2.1. Journaling in Practicum = CCC members (1st grade and older) will read a chapter each day of the week. They will then list all the instruction/truths they think are established by that chapter in their journal/journaling bible ($35 reimbursement to all members 1st grade and older who purchase one). Monday through Wednesday their reading and journaling will be from the Old Testament (3 chapters total), Thursday and Friday from the New Testament (2 chapters total). All members will read according to order presented below. All members (1st grade and older) are expected to participate in the journaling program.  Pastor will exposit from and compare his list to yours in Practicum as well as attempt to answer questions. Practicum will be from 10-11am (Worship 11:15am).


Matthew Romans 2Corinthians Genesis 1Chronicles Micah Haggai
1John Acts Colossians Job Psalms Isaiah Zechariah
2John 1Thessalonians Mark Exodus Proverbs Hosea Ezra
3John 2Thessalonians Ephesians Leviticus Song Of Solomon Nahum Nehemiah
Philippians Revelation Jude Numbers Ecclesiastes Habakkuk Malachi
Hebrews 1Timothy Deuteronomy 2Chronicles Zephaniah Esther
Philemon 2Timothy Joshua 1Kings Jeremiah
Luke Titus Judges 2Kings Lamentations
Galatians James Ruth Joel Ezekiel
1Peter John 1Samuel Jonah Obadiah
2Peter 1Corinthains 2Samuel Amos Daniel

(8/11-15: M= Gen 1, T=Gen 2, W= Gen 3, Th= Mat 10, F= Mat 11; 8/18-22: M= Gen 4, T= Gen 5, W= Gen 6, Th= Mat 12, F= Mat 13)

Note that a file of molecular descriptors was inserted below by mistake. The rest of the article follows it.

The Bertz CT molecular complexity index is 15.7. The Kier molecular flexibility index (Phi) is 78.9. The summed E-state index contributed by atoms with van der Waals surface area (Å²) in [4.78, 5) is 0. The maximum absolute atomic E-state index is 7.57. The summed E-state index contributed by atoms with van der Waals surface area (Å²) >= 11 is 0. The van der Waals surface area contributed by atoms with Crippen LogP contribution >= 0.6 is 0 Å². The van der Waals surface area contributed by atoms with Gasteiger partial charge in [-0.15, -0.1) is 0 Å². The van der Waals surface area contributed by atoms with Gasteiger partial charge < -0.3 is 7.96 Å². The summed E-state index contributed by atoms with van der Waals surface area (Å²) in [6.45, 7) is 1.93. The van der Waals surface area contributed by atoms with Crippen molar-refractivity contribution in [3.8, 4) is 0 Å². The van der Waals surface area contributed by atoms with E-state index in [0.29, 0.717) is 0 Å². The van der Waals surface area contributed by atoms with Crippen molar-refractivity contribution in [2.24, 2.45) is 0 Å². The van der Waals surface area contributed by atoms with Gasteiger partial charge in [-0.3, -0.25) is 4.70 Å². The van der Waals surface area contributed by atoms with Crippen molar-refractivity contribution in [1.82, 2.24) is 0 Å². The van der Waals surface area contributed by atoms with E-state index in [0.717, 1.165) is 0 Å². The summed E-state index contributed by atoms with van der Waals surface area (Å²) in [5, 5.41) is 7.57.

2.1.1. Examples of journaling (listing the instruction/truths established): Matthew 9

  1. God has given His ministers the authority to forgive sins (1-8)
  2. Churches appointed by God realize how important it is to spend time discipling those among the congregation who are spiritually weak and seeking help (9-13)
  3. True disciples are always willing to change when God and the circumstances require it (14-17)
  4. Jesus only helped those who were teachable (18-31)
  5. Exercising demons thru gospel preaching is a part of legitimate ministry (32-35)
  6. God’s people need shepherds to keep them from getting jacked up (36-38) (Mal 2:6-7 w/Eph 4:11-16; “Say No To Solo Scriptura”)  Hosea 1

  1. If the church/covenant community allows for the practice of sin (versus removing such individuals) the consequences are they no longer exist as God’s church/kingdom (1-4)
  2. Without the church, there is no salvation (5-6)
  3. Without the church, there is also no Christians (8-9) Psalm 66

  1. The gospel truth of Abundant Life (1-12)
  2. The gospel truth of Lord Before Savior (16-20)
  3. The gospel truth of Covenant Community (13-15)